Let me briefly pause here for the sake of those unfamiliar with the symbols I have already used. $\neg$ denotes ‘not’, $\Rightarrow$ denotes ‘implies’, $\wedge$ denotes ‘and’, and A and B are symbols which represent a statement, such as “dogs are black” or “black animals are dogs”.…

## An explanation for the multiplier effect in a Keynesian macroeconomic model

In this post I will provide a mathematical basis for the multiplier effect which is found when changing an autonomous variable in the aggregate expenditure function (AE). AE is a function which represents the total amount of money that is spent by all consumers in an economy, and is made up of two components: autonomous expenditure (which is exogenous in relation to income) and induced expenditure (endogenous to income). In other words, autonomous expenditure is the y-cut of the AE funtion, and any increases in autonomous expenditure will shift AE vertically. Induced consumption refers to any expenditure that is over and above the level of expenditure at the y-cut, and is directly related to the gradient of the AE function (which includes the marginal propensity to consume¹). Referring to Figure 1 below, let the increase in autonomous expenditure be y1. y1 thus shifts AE1 to AE2.

## The domain of a composite function

In this article I outline a systematic way of finding the domain of a composite function. A definition that can be used for this purpose follows:

$D(f \circ g) = \{x|x\in D(g) \wedge g(x) \in D(f)\}$

(Vaught, 1995:18)

Where $D(\lambda) =$  $\text{the domain of }\lambda$

The explanatory method which follows is to show how to use this definition in different examples.

Example 1

Solve $D(\ln(\ln(\ln x)))$ .

Solution:

Let $\ln(\ln(\ln x)) = f(g(h(x)))$

\begin{minipage}{3in} \begin{align*} \text{Firstly, }& D(g\circ h) = \{x|x\in (0,\infty)\wedge \ln x\in (0,\infty)\} \\ & \ln x\in (0,\infty) \Leftrightarrow x\in (1,\infty) \\ \therefore \; \; & D(g\circ h) = x \in (1, \infty) \\ ~\\ \text{Now, }& D(f \circ (g\circ h)) = \{x|x\in (1,\infty)\wedge \ln(\ln x)\in (0,\infty)\} \\ & \ln(\ln x)\in (0,\infty) \Leftrightarrow \ln x\in (1,\infty) \Leftrightarrow x \in (e,\infty) \\ \therefore \; \; & D(f \circ g\circ h) = x \in (e, \infty) \end{align*} \end{minipage}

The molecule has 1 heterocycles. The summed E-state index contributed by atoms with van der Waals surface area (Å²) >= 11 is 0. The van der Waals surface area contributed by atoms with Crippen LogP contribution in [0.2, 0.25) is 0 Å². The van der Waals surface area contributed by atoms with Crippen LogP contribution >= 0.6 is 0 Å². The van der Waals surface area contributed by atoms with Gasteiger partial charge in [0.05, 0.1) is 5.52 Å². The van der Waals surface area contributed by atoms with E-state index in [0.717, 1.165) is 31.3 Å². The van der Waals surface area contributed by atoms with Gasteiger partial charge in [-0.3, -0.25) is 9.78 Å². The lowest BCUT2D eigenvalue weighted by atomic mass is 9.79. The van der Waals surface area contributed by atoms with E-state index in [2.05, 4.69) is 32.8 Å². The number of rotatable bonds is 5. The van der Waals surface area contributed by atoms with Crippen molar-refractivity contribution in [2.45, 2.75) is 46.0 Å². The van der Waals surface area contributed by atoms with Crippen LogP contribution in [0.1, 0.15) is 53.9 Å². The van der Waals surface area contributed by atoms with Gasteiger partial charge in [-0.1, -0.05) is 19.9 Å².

$\square$

Example 2.1

Let $f(x)=x+1$ and $g(x)=x^2$ where $D(g)=[-2,2]$.

Find $D(f\circ g)$

Solution:

\begin{minipage}{2in} \begin{align*} f\circ g(x) &= x^2+1 \\ D(f\circ g) &= \{x|x \in [-2,2] \wedge x^2 \in \mathbb{R} \} \\ & x^2 \in \mathbb{R} \Leftrightarrow x \in \mathbb{R} \\ \therefore \; \; & x \in [-2,2] \end{align*} \end{minipage}

$\square$

Example 2.2

Consider the same constraints as in Example 2.1, but with $D(f)=[-2,1]$

Solution:

\begin{minipage}{3in} \begin{align*} D(f\circ g) &= \{x|x \in [-2,2] \wedge x^2 \in [-2,1] \} \\ & x^2 \in [-2,1] \Leftrightarrow x^2 \in [0,1] \Leftrightarrow x \in [-1,1] \\ \therefore \;\; & x \in [-1,1] \end{align*} \end{minipage}

$\square$

References

Vaught, RL. 1995. Set theory: An introduction. 2nd edition. Boston: Birkhäuser.

LaTeX and PDF format here